Staying in the Moment

Practicing with some pre-schoolers last week for Palm Sunday, we had a little parade in our Sunday School room.  As we marched, smiled, and waved at the invisible crowds I felt a real sense of excitement and joy from the children that I have always loved about Palm Sunday.  There is this real overwhelming happiness that Jesus is entering the holy city.

Yet the excitement quickly turns to confusion, fear, disbelief, despair, deep sadness, and then just as quickly as these feelings came on – they disappear and give way to the joy of Easter.

This Holy Week journey is incredibly important even though it happens so fast.  We must however be careful that as we prepare to experience it anew this year – that we allow ourselves to stay in the moment.  Sometimes I can hold onto the joy of Palm Sunday to help me get through the sorrow of Good Friday, or I can get stuck in the misery and suffering of the crucifixion.

I encourage you as Palm Sunday and Holy Week approach to be able to stay in the moment.  Allow yourself to fully engage in the Palm Processional.  Encourage your children to feel the emotions of each day and event.  Don’t rush, but don’t get stuck. Hop on and get ready for the ride – trying to remain open for the the Holy Spirit to work and speak to you at every moment.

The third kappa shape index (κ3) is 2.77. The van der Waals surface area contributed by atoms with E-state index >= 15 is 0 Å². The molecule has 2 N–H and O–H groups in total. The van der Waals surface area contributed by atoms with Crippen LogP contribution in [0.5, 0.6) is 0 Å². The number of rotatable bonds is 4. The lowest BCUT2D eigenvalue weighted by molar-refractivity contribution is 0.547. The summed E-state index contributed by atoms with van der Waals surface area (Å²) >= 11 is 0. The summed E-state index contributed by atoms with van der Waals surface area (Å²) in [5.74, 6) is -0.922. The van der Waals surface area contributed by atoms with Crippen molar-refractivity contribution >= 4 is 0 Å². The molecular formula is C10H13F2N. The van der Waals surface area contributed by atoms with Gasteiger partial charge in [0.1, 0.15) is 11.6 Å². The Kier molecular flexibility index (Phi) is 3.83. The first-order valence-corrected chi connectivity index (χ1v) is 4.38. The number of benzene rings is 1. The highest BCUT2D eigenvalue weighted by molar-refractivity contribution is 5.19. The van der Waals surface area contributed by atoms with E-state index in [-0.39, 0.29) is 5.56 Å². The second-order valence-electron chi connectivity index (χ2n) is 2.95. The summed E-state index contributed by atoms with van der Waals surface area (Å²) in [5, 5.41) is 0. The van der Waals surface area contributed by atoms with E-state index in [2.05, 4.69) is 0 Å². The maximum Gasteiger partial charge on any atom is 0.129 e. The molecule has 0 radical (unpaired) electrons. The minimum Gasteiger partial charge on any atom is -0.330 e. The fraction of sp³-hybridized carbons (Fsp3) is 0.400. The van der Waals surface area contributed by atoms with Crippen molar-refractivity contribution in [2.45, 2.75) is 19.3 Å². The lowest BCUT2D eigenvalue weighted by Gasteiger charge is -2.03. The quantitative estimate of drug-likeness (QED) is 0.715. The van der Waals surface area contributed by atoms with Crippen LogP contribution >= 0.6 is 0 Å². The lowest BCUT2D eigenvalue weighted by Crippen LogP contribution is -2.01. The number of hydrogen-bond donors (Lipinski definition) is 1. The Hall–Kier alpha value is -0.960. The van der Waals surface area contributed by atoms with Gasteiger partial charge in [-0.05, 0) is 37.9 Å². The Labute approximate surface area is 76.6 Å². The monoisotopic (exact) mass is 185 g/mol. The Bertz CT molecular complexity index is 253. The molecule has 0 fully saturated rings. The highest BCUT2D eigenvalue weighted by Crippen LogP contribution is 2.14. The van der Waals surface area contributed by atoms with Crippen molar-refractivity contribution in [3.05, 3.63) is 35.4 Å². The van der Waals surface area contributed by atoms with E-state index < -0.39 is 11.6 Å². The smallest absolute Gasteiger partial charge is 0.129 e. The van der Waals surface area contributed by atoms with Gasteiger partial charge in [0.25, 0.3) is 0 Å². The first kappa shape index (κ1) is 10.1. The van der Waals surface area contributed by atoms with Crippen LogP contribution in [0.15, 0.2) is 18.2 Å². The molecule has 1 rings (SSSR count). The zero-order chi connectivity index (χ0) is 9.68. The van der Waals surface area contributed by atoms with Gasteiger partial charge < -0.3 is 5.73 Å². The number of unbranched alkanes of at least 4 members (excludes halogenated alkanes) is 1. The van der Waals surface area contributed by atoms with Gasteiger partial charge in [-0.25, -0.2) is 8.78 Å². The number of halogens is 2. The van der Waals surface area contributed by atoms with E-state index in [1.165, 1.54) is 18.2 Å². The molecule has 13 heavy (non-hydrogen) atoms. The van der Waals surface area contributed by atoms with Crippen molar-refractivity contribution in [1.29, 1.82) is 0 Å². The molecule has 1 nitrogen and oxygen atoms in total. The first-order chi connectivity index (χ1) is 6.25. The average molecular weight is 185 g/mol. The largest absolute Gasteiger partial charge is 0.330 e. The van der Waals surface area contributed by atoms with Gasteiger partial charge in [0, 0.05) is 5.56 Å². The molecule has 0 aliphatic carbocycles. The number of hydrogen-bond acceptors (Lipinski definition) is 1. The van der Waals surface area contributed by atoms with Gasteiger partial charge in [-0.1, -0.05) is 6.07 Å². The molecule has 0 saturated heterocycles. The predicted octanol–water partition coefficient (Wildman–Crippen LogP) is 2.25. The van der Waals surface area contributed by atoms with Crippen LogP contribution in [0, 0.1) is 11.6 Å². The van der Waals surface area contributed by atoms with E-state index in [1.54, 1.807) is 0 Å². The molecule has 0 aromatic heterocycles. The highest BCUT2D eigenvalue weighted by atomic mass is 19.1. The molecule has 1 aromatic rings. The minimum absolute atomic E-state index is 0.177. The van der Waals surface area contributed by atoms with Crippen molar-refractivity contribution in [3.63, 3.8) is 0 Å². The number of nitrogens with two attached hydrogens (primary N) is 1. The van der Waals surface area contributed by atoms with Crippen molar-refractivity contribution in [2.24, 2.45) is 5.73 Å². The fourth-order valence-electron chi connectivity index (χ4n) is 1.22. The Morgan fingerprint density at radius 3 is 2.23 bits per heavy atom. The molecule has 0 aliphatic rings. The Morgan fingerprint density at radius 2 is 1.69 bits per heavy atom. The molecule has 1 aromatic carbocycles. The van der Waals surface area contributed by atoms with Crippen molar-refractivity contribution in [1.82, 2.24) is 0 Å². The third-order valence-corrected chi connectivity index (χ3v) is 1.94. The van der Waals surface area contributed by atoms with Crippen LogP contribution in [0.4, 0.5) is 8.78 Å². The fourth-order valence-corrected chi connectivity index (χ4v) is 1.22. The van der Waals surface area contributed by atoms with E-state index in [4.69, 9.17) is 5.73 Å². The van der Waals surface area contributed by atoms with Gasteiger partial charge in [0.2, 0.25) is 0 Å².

• I wonder…
  • what feelings you have as you travel to celebrate holidays with those you love.
  • what feelings the disciples might have had, traveling to and entering Jerusalem for the festival of the Passover.
  • what the crowds were expecting of Jesus as they spread cloaks and palms down in front of him in celebration?
  • who was afraid of Jesus and his disciples?
  • what they were really afraid of?
  • who are we (the church) afraid of today?
  • what keeps us from entering so bravely into the city to bring the message of God’s love – especially for the poor and the weak, as well as the powerful that keep others poor and weak?

Holy God of surprises and parades, your courage and bravery give us strength. As we approach this Palm Sunday, we excitedly celebrate your coming to our cities and our lives.  We don’t know exactly what will happen, or how we will feel – yet as we walk this Holy Week journey with you, help us to keep our eyes on you.  Give us the strength to be your followers wherever the Spirit may lead us.  In your holy and triumphant name we pray, Amen.